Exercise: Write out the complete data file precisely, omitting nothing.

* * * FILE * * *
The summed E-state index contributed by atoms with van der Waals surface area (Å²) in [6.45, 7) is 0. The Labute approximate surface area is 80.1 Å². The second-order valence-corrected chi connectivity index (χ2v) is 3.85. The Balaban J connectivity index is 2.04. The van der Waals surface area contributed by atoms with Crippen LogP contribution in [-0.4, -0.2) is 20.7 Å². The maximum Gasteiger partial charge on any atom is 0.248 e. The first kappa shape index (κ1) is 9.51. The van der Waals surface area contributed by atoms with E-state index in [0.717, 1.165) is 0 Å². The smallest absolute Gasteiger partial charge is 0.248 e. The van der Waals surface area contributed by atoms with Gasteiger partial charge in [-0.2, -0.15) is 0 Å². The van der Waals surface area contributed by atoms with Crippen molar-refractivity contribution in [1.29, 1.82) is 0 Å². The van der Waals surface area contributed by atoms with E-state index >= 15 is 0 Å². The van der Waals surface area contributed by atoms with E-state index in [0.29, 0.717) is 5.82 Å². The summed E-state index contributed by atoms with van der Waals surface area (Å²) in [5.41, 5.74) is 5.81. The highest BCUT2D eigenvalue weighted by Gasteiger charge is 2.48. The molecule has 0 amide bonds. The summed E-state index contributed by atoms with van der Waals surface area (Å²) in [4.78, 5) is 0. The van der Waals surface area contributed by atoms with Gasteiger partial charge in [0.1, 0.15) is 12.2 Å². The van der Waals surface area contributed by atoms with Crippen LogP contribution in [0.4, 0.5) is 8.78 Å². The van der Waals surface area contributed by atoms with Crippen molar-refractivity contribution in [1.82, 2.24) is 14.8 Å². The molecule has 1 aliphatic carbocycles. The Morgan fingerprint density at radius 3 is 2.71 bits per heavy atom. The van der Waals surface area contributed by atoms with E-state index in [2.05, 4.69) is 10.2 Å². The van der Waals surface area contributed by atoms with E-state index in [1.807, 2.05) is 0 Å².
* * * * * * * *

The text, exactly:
The summed E-state index contributed by atoms with van der Waals surface area (Å²) in [6.45, 7) is 0. The Labute approximate surface area is 80.1 Å². The second-order valence-corrected chi connectivity index (χ2v) is 3.85. The Balaban J connectivity index is 2.04. The van der Waals surface area contributed by atoms with Crippen LogP contribution in [-0.4, -0.2) is 20.7 Å². The maximum Gasteiger partial charge on any atom is 0.248 e. The first kappa shape index (κ1) is 9.51. The van der Waals surface area contributed by atoms with E-state index in [0.717, 1.165) is 0 Å². The smallest absolute Gasteiger partial charge is 0.248 e. The van der Waals surface area contributed by atoms with Gasteiger partial charge in [-0.2, -0.15) is 0 Å². The van der Waals surface area contributed by atoms with Crippen molar-refractivity contribution in [1.29, 1.82) is 0 Å². The van der Waals surface area contributed by atoms with E-state index >= 15 is 0 Å². The van der Waals surface area contributed by atoms with E-state index in [0.29, 0.717) is 5.82 Å². The summed E-state index contributed by atoms with van der Waals surface area (Å²) in [5.41, 5.74) is 5.81. The highest BCUT2D eigenvalue weighted by Gasteiger charge is 2.48. The molecule has 0 amide bonds. The summed E-state index contributed by atoms with van der Waals surface area (Å²) in [4.78, 5) is 0. The van der Waals surface area contributed by atoms with Gasteiger partial charge in [0.1, 0.15) is 12.2 Å². The van der Waals surface area contributed by atoms with Crippen LogP contribution in [0.4, 0.5) is 8.78 Å². The van der Waals surface area contributed by atoms with Crippen molar-refractivity contribution in [1.82, 2.24) is 14.8 Å². The molecule has 1 aliphatic carbocycles. The Morgan fingerprint density at radius 3 is 2.71 bits per heavy atom. The van der Waals surface area contributed by atoms with E-state index in [2.05, 4.69) is 10.2 Å². The van der Waals surface area contributed by atoms with E-state index in [1.807, 2.05) is 0 Å².